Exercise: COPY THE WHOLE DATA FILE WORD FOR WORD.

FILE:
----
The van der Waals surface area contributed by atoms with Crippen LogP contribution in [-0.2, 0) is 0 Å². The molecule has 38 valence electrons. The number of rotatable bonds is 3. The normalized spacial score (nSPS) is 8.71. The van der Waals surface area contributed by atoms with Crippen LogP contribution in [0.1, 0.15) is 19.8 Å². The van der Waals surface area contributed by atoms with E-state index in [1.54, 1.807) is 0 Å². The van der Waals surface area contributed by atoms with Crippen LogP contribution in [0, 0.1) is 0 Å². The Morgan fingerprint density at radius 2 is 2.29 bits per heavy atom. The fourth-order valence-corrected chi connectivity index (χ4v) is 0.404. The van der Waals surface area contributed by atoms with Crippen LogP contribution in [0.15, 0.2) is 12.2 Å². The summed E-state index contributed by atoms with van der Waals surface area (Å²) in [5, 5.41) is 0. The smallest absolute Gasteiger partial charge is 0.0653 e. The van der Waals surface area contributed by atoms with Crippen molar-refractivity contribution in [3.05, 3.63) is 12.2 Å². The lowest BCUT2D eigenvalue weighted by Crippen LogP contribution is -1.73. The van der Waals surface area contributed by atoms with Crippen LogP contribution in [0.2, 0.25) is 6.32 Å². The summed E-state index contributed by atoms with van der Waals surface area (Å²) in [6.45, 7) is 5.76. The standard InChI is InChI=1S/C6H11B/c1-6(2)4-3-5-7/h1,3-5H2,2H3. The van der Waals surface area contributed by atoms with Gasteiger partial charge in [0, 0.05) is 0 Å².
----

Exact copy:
The van der Waals surface area contributed by atoms with Crippen LogP contribution in [-0.2, 0) is 0 Å². The molecule has 38 valence electrons. The number of rotatable bonds is 3. The normalized spacial score (nSPS) is 8.71. The van der Waals surface area contributed by atoms with Crippen LogP contribution in [0.1, 0.15) is 19.8 Å². The van der Waals surface area contributed by atoms with E-state index in [1.54, 1.807) is 0 Å². The van der Waals surface area contributed by atoms with Crippen LogP contribution in [0, 0.1) is 0 Å². The Morgan fingerprint density at radius 2 is 2.29 bits per heavy atom. The fourth-order valence-corrected chi connectivity index (χ4v) is 0.404. The van der Waals surface area contributed by atoms with Crippen LogP contribution in [0.15, 0.2) is 12.2 Å². The summed E-state index contributed by atoms with van der Waals surface area (Å²) in [5, 5.41) is 0. The smallest absolute Gasteiger partial charge is 0.0653 e. The van der Waals surface area contributed by atoms with Crippen molar-refractivity contribution in [3.05, 3.63) is 12.2 Å². The lowest BCUT2D eigenvalue weighted by Crippen LogP contribution is -1.73. The van der Waals surface area contributed by atoms with Crippen LogP contribution in [0.2, 0.25) is 6.32 Å². The summed E-state index contributed by atoms with van der Waals surface area (Å²) in [6.45, 7) is 5.76. The standard InChI is InChI=1S/C6H11B/c1-6(2)4-3-5-7/h1,3-5H2,2H3. The van der Waals surface area contributed by atoms with Gasteiger partial charge in [0, 0.05) is 0 Å².